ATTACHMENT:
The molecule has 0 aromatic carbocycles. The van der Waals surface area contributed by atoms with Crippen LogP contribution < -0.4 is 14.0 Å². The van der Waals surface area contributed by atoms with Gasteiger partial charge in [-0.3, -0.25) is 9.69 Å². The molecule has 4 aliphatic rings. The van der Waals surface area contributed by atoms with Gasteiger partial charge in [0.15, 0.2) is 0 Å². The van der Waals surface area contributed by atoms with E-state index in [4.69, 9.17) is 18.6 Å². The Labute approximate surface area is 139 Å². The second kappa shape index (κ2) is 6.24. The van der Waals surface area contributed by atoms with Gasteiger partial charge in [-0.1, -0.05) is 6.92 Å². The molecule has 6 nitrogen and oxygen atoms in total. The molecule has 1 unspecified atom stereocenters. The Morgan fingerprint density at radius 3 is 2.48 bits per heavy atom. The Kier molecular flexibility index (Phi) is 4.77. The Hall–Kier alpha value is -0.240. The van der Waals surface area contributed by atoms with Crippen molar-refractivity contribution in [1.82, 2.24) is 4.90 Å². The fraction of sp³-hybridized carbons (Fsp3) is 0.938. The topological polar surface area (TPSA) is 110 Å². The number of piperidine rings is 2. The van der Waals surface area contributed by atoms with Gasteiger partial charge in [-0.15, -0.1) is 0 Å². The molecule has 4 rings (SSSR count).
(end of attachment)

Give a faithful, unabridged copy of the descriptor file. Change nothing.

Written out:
The molecule has 0 aromatic carbocycles. The van der Waals surface area contributed by atoms with Crippen LogP contribution < -0.4 is 14.0 Å². The van der Waals surface area contributed by atoms with Gasteiger partial charge in [-0.3, -0.25) is 9.69 Å². The molecule has 4 aliphatic rings. The van der Waals surface area contributed by atoms with Gasteiger partial charge in [0.15, 0.2) is 0 Å². The van der Waals surface area contributed by atoms with E-state index in [4.69, 9.17) is 18.6 Å². The Labute approximate surface area is 139 Å². The second kappa shape index (κ2) is 6.24. The van der Waals surface area contributed by atoms with Gasteiger partial charge in [-0.1, -0.05) is 6.92 Å². The molecule has 6 nitrogen and oxygen atoms in total. The molecule has 1 unspecified atom stereocenters. The Morgan fingerprint density at radius 3 is 2.48 bits per heavy atom. The Kier molecular flexibility index (Phi) is 4.77. The Hall–Kier alpha value is -0.240. The van der Waals surface area contributed by atoms with Crippen molar-refractivity contribution in [1.82, 2.24) is 4.90 Å². The fraction of sp³-hybridized carbons (Fsp3) is 0.938. The topological polar surface area (TPSA) is 110 Å². The number of piperidine rings is 2. The van der Waals surface area contributed by atoms with Gasteiger partial charge in [-0.15, -0.1) is 0 Å². The molecule has 4 rings (SSSR count).